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Nicole Kidman has said she was suffering from depression and felt like she was “not in her own body” while playing the role of writer Virginia Woolf in the drama The Hours.
The Hollywood actress, 54, portrayed the tormented author who was struggling with her own mental health while trying to write her novel Mrs Dalloway in the 2002 film.
Kidman won the best actress Oscar in 2003 for the character but admitted that she probably does not “consider danger enough” when taking on such roles.
Speaking to This Cultural Life on BBC Radio 4 about creating the scene in which Woolf drowns herself in a river, she said: “I don’t know if I ever thought of the danger, I think I was so in her.
“I mean, I put the rocks in my pocket and walked into the river.
“Over and over again.
“I probably don’t consider danger enough.
“And I think I was in a place myself at that time that was removed, depressed, not in my own body.
“So the idea of Virginia coming through me, I was pretty much an open vessel for it to happen.
“And I think Stephen (Daldry, the film’s director) was very delicate with me because he knew that.”
The actress did not wish to elaborate on why she felt this way but noted that “depression hits you at different times”.
She added: “I was open to understand it, which I think is probably the beauty of life as an actor.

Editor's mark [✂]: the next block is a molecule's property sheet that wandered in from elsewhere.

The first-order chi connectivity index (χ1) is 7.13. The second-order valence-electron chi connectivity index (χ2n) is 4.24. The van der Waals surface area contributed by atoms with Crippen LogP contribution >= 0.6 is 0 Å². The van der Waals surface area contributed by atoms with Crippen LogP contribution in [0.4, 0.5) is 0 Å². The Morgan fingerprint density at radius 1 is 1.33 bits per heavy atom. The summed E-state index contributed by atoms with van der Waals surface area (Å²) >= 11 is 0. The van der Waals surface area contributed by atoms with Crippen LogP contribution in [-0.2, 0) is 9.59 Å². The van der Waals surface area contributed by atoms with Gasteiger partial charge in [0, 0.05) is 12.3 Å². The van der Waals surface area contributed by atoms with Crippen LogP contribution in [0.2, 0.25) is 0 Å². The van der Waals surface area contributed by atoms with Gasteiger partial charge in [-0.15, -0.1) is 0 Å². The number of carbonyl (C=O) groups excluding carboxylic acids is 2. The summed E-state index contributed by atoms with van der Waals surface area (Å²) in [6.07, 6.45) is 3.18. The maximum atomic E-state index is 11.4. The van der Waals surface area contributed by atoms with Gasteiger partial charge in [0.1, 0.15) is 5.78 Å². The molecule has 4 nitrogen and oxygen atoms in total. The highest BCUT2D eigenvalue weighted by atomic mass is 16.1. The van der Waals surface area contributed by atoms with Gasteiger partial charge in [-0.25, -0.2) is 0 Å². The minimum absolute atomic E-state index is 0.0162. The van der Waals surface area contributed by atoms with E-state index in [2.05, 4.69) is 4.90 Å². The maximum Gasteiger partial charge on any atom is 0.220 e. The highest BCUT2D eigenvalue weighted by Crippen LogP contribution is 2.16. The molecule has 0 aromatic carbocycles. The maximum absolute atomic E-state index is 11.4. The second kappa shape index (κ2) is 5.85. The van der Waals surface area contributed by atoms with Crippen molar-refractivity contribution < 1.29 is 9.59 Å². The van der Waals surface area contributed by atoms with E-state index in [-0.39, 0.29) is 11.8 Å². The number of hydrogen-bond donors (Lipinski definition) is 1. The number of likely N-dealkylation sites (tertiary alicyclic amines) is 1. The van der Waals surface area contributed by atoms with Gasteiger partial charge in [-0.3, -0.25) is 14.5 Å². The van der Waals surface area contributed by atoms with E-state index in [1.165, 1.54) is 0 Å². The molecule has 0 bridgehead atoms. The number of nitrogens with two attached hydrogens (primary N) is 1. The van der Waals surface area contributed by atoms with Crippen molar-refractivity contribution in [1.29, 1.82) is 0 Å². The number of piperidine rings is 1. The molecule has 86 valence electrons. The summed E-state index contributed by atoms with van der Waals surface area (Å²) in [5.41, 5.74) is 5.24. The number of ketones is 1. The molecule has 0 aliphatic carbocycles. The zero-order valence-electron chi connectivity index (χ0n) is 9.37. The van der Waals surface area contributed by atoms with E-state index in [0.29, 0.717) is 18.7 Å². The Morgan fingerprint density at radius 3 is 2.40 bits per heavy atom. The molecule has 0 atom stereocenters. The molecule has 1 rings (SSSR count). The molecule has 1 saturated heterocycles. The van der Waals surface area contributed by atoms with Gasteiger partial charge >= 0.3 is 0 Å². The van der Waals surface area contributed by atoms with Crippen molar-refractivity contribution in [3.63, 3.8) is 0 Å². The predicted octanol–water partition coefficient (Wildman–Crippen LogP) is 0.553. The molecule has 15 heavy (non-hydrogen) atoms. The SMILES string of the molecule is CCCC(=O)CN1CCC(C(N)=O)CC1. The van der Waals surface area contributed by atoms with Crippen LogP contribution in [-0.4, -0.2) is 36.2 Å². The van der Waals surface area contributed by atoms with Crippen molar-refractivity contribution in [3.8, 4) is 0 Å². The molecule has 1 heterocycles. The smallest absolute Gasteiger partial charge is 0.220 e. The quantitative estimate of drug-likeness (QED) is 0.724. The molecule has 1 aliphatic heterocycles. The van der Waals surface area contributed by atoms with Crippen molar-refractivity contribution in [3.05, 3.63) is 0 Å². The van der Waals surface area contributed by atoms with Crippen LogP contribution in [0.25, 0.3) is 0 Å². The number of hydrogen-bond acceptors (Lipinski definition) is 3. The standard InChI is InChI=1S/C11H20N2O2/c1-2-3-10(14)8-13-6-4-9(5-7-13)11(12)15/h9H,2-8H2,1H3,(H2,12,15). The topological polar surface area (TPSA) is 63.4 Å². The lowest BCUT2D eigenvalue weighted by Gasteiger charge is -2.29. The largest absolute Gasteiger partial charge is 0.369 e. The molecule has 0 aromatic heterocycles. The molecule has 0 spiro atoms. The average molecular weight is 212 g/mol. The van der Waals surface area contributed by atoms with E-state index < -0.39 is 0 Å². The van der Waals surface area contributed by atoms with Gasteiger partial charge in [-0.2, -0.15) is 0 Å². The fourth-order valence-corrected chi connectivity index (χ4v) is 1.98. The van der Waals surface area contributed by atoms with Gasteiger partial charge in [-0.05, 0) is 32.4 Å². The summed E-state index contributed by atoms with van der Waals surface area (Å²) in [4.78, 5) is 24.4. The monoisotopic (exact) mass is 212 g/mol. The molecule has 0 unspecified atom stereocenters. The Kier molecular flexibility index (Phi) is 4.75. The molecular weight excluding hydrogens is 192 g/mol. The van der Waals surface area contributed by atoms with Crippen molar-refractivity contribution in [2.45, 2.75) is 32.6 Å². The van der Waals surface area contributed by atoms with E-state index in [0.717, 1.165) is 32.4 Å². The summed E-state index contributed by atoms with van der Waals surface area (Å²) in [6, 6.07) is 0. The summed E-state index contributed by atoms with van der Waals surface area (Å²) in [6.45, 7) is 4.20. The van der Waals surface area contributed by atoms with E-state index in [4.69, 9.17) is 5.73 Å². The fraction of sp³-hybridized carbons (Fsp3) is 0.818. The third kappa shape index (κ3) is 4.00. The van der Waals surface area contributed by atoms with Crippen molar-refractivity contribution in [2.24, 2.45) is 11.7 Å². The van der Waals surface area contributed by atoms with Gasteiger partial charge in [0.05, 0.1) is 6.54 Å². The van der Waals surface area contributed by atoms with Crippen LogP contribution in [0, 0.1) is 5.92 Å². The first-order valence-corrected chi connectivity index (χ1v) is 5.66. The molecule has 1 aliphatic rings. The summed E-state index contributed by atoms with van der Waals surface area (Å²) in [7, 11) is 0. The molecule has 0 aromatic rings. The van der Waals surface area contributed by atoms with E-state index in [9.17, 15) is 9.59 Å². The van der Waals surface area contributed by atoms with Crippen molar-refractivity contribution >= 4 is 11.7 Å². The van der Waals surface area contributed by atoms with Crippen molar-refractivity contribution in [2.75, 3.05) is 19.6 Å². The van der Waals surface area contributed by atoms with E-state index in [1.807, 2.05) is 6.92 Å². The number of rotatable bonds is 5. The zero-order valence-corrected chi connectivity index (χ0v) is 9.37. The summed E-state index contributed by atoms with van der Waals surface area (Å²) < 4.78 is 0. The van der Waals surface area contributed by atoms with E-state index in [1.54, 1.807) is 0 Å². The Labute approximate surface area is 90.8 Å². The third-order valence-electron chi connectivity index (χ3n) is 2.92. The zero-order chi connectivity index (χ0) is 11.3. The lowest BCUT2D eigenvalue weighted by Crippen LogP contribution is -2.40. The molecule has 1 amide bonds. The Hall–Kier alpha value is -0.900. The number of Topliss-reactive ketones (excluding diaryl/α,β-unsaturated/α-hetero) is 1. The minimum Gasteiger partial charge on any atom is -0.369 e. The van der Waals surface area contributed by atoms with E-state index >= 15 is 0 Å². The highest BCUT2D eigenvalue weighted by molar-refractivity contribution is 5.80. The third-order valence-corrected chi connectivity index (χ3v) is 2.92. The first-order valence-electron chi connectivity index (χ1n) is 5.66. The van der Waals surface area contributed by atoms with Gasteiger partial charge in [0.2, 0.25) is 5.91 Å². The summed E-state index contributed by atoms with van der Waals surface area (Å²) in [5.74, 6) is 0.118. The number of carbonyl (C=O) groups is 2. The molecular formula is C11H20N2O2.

“There’s a point where you’re like, oh, I have so many experiences now.
“I’ve delved and traversed many different landscapes of mental health and loss and ideas and joy and raised birth and you know, life is what it is.
“It’s far more examined for me now than when I was 14.
“I’m definitely in it.
“I’m definitely feeling it and definitely aware of the preciousness of it and the time.
“The other extraordinary thing I’m very aware of is I’m around and exposed to some of the greatest minds in the world.
“I’m the recipient of their focus.
“I’m grown by them, I’m taught by them, I’m shaped by them, and I’m seen by them, and that is, that is a beautiful, beautiful journey to be on.
“I hope it still continues, but I value it.
“I don’t take any of that for granted and I know what it is.
“I try to stay in that place.
“I definitely don’t want to shut down as I get older.
“I want to become rawer, and more open, more available and freer.”
Kidman has also received Oscar nominations for her roles in 2001’s Moulin Rouge, 2010’s Rabbit Hole and 2017’s Lion.
She is currently starring and helping to produce the upcoming female-led TV series Roar, which is based on Cecelia Ahern’s collection of 30 short stories published in 2018.
The actress has also taken to the stage during her career, including the West End production of Photograph 51 which premiered in 2015.
Kidman said she would “love to be brave enough” to return to theatre and teased that she may have a show on the horizon.
She said: “There’s something I’m circling with a director who’s a film director, but he’s also got a lot of theatre experience.
“And he sent me something that I was like, ‘Oh, I’ll bleed for this, am I ready to bleed every night?’
“I have to consider that but yeah, I’m like getting drawn there.
“It would have to be a shorter run just because at some point you go I don’t want to go crazy.”
This Cultural Life will be broadcast on New Year’s Day at 19:15pm on Radio 4 and BBC Sounds.